The district can improve bond decision-making and results by using strong facts and reasonable assumptions that justify the need.  The voters in this Valley will then enthusiastically support bonds for schools where and when we need them.

Dan Popp, District #5

Anyone voting NO on the last bond was clearly in the Minority.  Voting NO on School Bonds– particularly as a prospective School Board Director – is directly opposite of what I believe is the spirit of “Supporting Schools”.

Passing bonds with 60% majority is brutally hard.  The last bond (Freshman Learning Center and new Middle School) was a plan developed, designed and presented to the District by the broad community (citizens, parents, students, teachers and administrators), through two years, thousands of hours, task forces, committees and focus groups.  I wholly supported the community’s plan.  So did 60% (minus 1 single voter) of the community.

I cannot recall a time – ever – when I thought that schools are over-funded.  Coming from a family of educators, as a school parent, as a professional focused on technology education and, especially, as a School Board Director, it is engrained in me to vote YES!  Period.  Even if I don’t particularly love the plan.

We have a crisis when it comes to lack of education funding.  Our government does not fund our educational needs (as our State Constitution dictates).  Local Bonds/Levies are simply how we must help pay for improving our schools and educational programs.

Peggy Johnson, District #5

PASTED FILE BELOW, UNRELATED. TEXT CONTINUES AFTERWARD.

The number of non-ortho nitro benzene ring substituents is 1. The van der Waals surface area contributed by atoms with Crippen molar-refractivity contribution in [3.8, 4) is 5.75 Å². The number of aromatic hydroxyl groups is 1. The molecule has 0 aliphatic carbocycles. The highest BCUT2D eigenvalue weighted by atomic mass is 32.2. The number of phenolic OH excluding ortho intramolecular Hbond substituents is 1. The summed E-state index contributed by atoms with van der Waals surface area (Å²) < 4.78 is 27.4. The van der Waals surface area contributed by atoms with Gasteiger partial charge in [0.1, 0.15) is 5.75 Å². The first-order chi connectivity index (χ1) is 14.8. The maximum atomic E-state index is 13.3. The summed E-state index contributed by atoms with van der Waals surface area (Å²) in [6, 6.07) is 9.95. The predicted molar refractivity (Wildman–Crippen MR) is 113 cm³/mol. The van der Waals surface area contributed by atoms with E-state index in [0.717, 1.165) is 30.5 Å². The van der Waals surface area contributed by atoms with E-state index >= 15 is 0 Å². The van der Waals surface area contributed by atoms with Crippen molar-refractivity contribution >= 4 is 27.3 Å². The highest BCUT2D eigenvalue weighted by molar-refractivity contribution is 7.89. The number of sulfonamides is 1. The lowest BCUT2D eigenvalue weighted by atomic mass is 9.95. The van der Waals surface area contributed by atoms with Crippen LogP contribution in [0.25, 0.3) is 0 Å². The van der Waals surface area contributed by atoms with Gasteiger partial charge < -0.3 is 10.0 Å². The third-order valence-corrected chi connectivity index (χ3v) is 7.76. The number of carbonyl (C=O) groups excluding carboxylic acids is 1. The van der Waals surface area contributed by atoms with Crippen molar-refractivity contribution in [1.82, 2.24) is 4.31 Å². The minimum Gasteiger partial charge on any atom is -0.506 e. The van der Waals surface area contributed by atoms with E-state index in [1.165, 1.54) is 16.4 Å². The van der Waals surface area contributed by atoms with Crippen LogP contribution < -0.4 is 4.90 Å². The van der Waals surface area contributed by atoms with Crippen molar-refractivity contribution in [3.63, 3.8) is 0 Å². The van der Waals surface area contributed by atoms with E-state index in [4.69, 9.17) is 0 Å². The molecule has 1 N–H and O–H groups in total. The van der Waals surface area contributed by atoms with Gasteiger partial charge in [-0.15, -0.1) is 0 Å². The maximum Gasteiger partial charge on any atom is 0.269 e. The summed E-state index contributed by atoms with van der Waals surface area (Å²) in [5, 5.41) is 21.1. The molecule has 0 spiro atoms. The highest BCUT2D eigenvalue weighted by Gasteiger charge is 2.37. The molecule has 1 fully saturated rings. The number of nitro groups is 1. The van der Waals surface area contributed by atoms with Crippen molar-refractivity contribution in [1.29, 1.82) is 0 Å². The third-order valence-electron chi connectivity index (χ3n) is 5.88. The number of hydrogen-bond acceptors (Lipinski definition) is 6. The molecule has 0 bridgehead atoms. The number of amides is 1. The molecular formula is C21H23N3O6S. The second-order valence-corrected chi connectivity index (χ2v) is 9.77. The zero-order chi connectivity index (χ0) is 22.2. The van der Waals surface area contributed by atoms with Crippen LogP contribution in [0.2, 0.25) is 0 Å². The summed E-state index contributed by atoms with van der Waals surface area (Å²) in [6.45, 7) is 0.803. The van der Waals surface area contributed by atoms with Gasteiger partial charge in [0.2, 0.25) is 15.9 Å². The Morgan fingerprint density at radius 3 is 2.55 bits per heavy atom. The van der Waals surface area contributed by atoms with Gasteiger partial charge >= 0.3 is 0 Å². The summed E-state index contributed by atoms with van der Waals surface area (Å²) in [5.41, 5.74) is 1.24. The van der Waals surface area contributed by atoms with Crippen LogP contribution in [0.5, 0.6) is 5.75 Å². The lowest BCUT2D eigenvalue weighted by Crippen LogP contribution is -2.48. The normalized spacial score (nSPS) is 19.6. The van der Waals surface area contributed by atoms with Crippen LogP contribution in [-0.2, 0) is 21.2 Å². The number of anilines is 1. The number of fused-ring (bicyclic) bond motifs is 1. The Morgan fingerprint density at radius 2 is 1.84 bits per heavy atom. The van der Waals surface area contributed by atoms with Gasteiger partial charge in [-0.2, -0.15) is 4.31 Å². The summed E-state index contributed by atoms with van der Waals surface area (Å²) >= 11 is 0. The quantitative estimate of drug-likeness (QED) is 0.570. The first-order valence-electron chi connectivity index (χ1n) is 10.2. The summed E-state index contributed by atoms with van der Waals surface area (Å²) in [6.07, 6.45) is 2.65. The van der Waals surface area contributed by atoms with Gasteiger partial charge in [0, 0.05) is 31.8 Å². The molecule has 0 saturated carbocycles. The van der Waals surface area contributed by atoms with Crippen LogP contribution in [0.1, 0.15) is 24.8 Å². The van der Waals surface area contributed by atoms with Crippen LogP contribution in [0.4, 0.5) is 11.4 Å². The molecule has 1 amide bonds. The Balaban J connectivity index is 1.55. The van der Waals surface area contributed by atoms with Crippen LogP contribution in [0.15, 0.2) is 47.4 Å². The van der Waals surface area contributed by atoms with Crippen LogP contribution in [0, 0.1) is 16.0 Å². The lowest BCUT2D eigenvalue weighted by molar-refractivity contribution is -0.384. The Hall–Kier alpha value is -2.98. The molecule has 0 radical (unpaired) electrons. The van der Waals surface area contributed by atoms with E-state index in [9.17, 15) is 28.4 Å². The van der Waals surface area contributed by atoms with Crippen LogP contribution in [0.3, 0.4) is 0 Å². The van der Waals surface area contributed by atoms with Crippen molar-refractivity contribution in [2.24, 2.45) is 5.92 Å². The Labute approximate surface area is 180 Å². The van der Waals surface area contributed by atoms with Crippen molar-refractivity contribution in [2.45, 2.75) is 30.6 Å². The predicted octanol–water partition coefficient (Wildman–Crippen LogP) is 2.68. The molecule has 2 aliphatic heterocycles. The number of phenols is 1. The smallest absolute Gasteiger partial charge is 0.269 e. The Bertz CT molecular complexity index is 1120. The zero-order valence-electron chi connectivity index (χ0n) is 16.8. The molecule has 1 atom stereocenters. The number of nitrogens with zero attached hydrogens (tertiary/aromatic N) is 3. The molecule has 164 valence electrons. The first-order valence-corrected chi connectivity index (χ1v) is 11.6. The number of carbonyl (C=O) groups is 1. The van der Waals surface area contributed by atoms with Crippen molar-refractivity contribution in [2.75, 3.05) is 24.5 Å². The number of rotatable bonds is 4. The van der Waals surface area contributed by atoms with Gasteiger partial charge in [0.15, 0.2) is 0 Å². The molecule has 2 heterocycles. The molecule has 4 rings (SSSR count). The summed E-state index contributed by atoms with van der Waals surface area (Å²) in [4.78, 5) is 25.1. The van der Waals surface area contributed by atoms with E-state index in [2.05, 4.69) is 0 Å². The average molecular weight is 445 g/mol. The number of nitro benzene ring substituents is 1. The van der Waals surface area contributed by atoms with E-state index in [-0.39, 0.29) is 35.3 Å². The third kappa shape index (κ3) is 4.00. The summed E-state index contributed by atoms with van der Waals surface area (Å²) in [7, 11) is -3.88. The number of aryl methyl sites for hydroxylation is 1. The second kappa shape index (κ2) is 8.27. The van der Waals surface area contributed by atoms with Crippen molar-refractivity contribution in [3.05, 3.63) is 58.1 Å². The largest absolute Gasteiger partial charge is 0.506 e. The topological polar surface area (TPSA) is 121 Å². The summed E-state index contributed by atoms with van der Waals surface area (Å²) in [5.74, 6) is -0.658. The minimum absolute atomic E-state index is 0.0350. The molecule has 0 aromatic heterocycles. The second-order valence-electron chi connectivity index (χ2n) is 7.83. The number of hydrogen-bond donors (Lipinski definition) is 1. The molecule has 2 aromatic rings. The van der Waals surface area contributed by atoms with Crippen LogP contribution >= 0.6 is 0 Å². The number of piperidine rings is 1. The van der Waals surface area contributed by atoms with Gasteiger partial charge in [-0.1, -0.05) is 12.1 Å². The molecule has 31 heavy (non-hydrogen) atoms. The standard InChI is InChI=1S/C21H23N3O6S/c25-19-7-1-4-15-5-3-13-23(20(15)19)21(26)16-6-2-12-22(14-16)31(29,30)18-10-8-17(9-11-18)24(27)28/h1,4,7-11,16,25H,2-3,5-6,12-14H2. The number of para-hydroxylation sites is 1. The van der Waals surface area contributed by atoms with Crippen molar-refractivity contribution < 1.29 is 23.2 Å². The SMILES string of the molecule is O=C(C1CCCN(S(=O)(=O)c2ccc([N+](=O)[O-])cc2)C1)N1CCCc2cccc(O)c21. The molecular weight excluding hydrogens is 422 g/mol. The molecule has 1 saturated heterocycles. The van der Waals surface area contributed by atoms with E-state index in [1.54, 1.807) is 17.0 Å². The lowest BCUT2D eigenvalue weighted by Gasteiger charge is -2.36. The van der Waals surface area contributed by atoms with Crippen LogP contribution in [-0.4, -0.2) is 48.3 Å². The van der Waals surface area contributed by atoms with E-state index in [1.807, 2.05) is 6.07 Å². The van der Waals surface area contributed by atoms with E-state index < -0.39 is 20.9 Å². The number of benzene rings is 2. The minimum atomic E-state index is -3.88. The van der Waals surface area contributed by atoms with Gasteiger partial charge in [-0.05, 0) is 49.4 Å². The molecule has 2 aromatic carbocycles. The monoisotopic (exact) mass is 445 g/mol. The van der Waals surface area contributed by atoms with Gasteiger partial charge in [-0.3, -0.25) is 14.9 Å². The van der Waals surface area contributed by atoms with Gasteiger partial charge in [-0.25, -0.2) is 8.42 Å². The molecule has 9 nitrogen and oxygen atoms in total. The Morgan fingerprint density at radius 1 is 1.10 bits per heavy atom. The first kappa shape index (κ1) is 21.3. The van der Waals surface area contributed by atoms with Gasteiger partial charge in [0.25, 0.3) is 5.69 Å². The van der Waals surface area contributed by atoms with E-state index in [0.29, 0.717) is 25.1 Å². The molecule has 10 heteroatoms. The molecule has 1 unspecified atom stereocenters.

I do not think voting no on the bond proposals means you do not support education in the Valley.  That would be absurd and illogical.

I have talked to many Valley residents who voted for the bond proposals and many who voted against the bond proposals.  The reasons given on both sides varied extensively.  To say that if a person voted no on the bond proposals means they do not support education in the Valley, is repressive and undemocratic. It is our constitutional right to vote. We should all be able to exercise our constitutional right to vote our own mind without fear of coercion, intimidation and alienation.

There is a heightened awareness in the Valley for this coming election.  Many citizens are engaging.  Many of our student citizens are paying attention and discussing the local politics because it directly affects them.  This is great! Community engagement is what we want from our youth, right?  We adults have an obligation to our community youth to demonstrate civility and tolerance for those with differing opinions.